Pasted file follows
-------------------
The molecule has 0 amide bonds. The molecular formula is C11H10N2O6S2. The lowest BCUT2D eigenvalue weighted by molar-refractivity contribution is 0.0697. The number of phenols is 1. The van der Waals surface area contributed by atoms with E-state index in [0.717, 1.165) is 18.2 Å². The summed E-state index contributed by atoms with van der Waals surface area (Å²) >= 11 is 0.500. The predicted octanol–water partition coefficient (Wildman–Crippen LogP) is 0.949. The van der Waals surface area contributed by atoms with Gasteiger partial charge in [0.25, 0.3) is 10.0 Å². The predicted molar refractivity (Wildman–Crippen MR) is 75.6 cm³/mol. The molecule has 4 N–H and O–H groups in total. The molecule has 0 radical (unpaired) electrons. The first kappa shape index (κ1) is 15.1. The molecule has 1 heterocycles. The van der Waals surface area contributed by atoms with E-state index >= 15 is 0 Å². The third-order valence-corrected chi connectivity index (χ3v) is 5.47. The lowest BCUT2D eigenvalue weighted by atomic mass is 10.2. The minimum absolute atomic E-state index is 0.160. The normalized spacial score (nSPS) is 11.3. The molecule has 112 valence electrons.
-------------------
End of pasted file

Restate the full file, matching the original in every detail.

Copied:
The molecule has 0 amide bonds. The molecular formula is C11H10N2O6S2. The lowest BCUT2D eigenvalue weighted by molar-refractivity contribution is 0.0697. The number of phenols is 1. The van der Waals surface area contributed by atoms with E-state index in [0.717, 1.165) is 18.2 Å². The summed E-state index contributed by atoms with van der Waals surface area (Å²) >= 11 is 0.500. The predicted octanol–water partition coefficient (Wildman–Crippen LogP) is 0.949. The van der Waals surface area contributed by atoms with Gasteiger partial charge in [0.25, 0.3) is 10.0 Å². The predicted molar refractivity (Wildman–Crippen MR) is 75.6 cm³/mol. The molecule has 4 N–H and O–H groups in total. The molecule has 0 radical (unpaired) electrons. The first kappa shape index (κ1) is 15.1. The molecule has 1 heterocycles. The van der Waals surface area contributed by atoms with E-state index >= 15 is 0 Å². The third-order valence-corrected chi connectivity index (χ3v) is 5.47. The lowest BCUT2D eigenvalue weighted by atomic mass is 10.2. The minimum absolute atomic E-state index is 0.160. The normalized spacial score (nSPS) is 11.3. The molecule has 112 valence electrons.